Version 1.2.8  

Bayesian Blocks Examples


Gregory & Loredo Code for Timing Data

The examples presented here were created with the example script found on the SITAR downloads page, using the same data file considered in the Bayesian Blocks example. To reproduce the results below, save the example script as and the data file as ps.evt.gz. (You do not need to uncompress it.) The script then runs as:
   unix%> isis -g
    Solar Abundance Vector set to angr:  Anders E. & Grevesse N. Geochimica et Cosmochimica Acta 53, 197 (1989)
    Cross Section Table set to bcmc:  Balucinska-Church and McCammon, 1998

   Welcome to ISIS Version 1.6.1-39
   Copyright (C) 1998-2011 Massachusetts Institute of Technology

             Isis web page:
      Mailing list archive:
    Send questions to the mailing list: <>.
        For a summary of recent changes, type:  "help changes"

   isis> () = evalfile("");
and that's it!

The output of this script is shown here:

4U 2129+47 Gregory & Loredo Fit

The basic calling sequence for the function is very straightforward. If one has a list of event times, t, the code can be called as simply as:

   isis> gl = sitar_glvary(t-t[0]);
(Note that I have subtracted off a zero-point for the time. Chandra times are in seconds since a reference date, some decade back, and thus have an offset >3.e8. Retaining this number can lead to some numerical roundoff issues, so it is best to subtract it when using the code.) The return value above is a structure variable containing many pieces of information. Chief among these are: gl.p=1 indicates that it is virtually certain that this is a varying lightcurve, and not a constant lightcurve. gl.mpeak=23 indicates that the most highly significant partitioning is breaking the lightcurve into 23 even pieces, of (gl.tmax-gl.tmin)/23 = 1591.82 sec each. 1591.82 seconds is about the duration of the eclipse, so this is a natural partitioning of the lightcurve. gl.tlc, gl.rate, and gl.erate contain the lightcurve estimate used to create the above plot.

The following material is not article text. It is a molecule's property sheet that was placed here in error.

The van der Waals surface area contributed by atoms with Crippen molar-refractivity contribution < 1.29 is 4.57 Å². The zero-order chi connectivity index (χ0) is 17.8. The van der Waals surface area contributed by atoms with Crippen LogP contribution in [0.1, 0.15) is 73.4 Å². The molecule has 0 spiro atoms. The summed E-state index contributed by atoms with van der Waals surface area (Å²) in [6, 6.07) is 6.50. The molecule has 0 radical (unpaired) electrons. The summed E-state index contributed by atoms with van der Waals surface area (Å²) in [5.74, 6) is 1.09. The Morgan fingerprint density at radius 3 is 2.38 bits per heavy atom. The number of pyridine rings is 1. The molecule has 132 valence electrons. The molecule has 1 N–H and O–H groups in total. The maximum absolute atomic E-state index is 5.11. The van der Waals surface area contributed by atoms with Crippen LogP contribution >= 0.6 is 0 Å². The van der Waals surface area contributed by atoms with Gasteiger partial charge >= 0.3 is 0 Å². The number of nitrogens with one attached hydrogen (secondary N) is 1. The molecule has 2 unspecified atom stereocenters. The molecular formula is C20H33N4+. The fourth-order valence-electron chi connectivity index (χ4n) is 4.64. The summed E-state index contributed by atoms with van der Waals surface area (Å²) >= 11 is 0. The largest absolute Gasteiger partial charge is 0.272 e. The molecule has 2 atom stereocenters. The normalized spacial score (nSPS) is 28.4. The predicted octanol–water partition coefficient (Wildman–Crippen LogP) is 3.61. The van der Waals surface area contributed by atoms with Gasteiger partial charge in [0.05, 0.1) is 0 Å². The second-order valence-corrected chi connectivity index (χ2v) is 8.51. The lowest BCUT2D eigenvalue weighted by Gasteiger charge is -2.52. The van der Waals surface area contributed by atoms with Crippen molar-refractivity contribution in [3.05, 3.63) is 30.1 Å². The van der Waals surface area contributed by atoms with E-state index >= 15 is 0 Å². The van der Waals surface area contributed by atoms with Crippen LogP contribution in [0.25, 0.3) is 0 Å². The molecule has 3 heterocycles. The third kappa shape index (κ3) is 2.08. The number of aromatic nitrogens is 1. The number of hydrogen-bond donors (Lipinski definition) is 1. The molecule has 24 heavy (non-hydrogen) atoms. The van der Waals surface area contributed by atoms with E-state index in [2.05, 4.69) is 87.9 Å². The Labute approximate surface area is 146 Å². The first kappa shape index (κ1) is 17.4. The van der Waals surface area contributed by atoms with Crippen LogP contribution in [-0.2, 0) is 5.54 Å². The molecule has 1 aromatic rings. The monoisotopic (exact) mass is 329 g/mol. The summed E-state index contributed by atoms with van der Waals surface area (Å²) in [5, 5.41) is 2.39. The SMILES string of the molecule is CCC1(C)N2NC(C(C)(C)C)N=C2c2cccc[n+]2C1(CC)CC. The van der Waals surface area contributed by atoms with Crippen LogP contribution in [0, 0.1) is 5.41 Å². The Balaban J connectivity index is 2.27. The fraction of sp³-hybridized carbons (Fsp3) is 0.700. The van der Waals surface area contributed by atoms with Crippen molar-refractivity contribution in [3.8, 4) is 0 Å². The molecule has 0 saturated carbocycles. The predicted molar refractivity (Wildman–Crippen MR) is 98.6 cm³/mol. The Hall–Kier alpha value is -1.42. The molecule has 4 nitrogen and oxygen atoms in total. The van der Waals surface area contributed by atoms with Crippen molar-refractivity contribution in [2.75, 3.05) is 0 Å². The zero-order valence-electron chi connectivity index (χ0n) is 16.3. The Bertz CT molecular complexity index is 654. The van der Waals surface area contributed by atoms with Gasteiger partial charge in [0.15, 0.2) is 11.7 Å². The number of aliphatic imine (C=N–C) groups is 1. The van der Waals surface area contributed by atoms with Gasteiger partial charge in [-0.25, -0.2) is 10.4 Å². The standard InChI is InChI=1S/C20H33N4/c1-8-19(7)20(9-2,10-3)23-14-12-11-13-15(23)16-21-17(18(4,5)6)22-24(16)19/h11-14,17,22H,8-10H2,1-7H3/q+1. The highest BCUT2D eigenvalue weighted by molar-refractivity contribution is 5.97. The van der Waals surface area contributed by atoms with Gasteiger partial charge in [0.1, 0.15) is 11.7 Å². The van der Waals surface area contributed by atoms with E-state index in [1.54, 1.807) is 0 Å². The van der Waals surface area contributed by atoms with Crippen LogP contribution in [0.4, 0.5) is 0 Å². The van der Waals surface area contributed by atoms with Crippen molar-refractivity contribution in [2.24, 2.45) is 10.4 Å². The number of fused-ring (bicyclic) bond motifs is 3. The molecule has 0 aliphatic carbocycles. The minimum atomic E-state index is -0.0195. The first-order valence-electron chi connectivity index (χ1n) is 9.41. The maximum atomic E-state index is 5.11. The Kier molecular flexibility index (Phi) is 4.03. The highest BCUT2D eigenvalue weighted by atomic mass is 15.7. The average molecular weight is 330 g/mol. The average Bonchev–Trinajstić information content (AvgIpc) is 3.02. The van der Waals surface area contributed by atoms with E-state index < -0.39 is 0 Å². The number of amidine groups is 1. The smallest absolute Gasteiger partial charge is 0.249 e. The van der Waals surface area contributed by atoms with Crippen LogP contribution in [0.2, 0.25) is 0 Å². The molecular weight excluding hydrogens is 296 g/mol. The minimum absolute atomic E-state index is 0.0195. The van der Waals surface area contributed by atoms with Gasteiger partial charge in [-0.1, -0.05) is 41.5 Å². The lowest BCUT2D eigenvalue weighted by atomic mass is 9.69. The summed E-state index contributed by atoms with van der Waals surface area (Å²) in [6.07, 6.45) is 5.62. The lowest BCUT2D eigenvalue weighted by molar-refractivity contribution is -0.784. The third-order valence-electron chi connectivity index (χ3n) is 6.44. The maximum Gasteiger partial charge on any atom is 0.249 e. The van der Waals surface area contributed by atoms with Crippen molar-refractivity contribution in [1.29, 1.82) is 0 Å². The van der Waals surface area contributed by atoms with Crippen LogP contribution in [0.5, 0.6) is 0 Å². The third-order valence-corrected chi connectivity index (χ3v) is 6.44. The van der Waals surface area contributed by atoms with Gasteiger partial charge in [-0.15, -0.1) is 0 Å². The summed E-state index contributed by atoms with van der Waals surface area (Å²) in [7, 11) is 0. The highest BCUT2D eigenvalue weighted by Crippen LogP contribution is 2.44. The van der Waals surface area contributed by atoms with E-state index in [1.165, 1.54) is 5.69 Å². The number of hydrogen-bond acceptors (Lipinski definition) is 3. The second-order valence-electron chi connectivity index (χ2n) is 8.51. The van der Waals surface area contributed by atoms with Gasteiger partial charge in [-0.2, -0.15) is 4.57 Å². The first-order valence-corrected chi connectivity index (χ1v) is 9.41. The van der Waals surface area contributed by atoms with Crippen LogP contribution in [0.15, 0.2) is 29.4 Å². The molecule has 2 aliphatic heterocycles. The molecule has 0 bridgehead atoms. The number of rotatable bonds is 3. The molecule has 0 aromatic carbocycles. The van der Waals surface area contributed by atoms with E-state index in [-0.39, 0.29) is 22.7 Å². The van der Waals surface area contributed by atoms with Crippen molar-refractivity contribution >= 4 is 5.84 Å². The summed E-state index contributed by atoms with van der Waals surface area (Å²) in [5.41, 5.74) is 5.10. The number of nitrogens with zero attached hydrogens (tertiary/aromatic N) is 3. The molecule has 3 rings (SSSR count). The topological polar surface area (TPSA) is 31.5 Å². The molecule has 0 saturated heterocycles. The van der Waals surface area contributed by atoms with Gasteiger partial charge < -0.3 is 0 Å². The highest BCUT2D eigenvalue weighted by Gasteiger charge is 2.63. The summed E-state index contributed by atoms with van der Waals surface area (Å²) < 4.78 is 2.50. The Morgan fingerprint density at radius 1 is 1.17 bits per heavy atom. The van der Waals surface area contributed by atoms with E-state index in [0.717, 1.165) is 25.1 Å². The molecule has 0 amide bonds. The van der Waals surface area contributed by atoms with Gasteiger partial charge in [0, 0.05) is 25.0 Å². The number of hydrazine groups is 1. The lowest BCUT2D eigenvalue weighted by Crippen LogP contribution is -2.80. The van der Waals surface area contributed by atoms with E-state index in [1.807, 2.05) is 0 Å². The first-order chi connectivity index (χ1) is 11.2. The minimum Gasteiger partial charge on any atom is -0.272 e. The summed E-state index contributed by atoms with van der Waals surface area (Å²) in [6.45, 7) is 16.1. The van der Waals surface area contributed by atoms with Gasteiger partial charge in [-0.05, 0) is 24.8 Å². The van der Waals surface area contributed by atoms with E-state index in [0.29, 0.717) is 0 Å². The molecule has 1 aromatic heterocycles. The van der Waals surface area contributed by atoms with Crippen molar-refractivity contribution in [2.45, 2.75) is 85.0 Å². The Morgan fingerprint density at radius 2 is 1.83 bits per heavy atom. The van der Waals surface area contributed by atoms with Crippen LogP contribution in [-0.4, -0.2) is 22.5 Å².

Note that the above lightcurve does not statistically go to 0 in the eclipses, even though in reality the lightcurve does go through a total eclipse. This is for two major reasons, both related to how the lightcurve estimate is obtained from the algorithm.

The lightcurve is a weighted average of all the partitionings, ranging from a single, uniform rate to a heavily subdivided lightcurve. The former partitioning (and in fact all partitionings where a bin covers durations longer than the eclipse) will have flux during the eclipse bin. These binnings are not heavily weighted in the estimated lightcurve, but they are still present.

The binning that comes closest to the duration of the eclipse is 23 partitions. However, this binning is still slightly longer than the eclipse duration, and thus includes flux within the eclipse bin. In this particular case, an even binning doesn't completely isolate the eclipse. (The Bayesian Block algorithm would in fact do a better job of isolating the eclipse from the rest of the lightcurve.)

Also, in our implementation of the algorithm, we have not included a search and marginalization over phase. The even partitions start at tmin and end at tmax. Allowing for marginalization over starting/stopping points for the breaks would undoubtedly center the partitions more carefully on the eclipses, and leave less residual flux in the "most favored" partitionings.

The overall character of the lightcurve, however, is well-captured. Although the Gregory & Loredo algorithm has not fully captured the depth of the eclipse, it has done a good job at capturing its width, and has done a better job than the Bayesian Blocks algorithm of capturing the out-of-eclipse quasi-sinusoidal modulation of the lightcurve.

This page was last updated Oct 21, 2020 by Michael Nowak. To comment on it or the material presented here, send email to
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